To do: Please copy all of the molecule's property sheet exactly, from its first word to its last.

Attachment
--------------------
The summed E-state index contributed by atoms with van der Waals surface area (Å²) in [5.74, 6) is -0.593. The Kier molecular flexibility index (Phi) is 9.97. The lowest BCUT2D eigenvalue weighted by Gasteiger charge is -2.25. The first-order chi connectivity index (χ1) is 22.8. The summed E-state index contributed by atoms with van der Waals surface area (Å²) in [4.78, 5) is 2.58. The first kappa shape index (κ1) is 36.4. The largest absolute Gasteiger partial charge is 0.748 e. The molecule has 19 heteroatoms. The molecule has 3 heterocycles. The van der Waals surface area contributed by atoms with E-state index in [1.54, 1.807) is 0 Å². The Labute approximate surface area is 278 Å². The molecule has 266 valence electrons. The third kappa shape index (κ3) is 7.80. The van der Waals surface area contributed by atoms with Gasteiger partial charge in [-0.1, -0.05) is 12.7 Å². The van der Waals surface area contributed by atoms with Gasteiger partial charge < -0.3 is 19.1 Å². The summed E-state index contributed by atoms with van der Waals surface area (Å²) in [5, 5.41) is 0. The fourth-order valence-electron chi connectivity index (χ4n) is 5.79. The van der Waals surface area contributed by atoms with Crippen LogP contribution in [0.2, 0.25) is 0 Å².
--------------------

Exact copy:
The summed E-state index contributed by atoms with van der Waals surface area (Å²) in [5.74, 6) is -0.593. The Kier molecular flexibility index (Phi) is 9.97. The lowest BCUT2D eigenvalue weighted by Gasteiger charge is -2.25. The first-order chi connectivity index (χ1) is 22.8. The summed E-state index contributed by atoms with van der Waals surface area (Å²) in [4.78, 5) is 2.58. The first kappa shape index (κ1) is 36.4. The largest absolute Gasteiger partial charge is 0.748 e. The molecule has 19 heteroatoms. The molecule has 3 heterocycles. The van der Waals surface area contributed by atoms with E-state index in [1.54, 1.807) is 0 Å². The Labute approximate surface area is 278 Å². The molecule has 266 valence electrons. The third kappa shape index (κ3) is 7.80. The van der Waals surface area contributed by atoms with Gasteiger partial charge in [-0.1, -0.05) is 12.7 Å². The van der Waals surface area contributed by atoms with Gasteiger partial charge < -0.3 is 19.1 Å². The summed E-state index contributed by atoms with van der Waals surface area (Å²) in [5, 5.41) is 0. The fourth-order valence-electron chi connectivity index (χ4n) is 5.79. The van der Waals surface area contributed by atoms with Crippen LogP contribution in [0.2, 0.25) is 0 Å².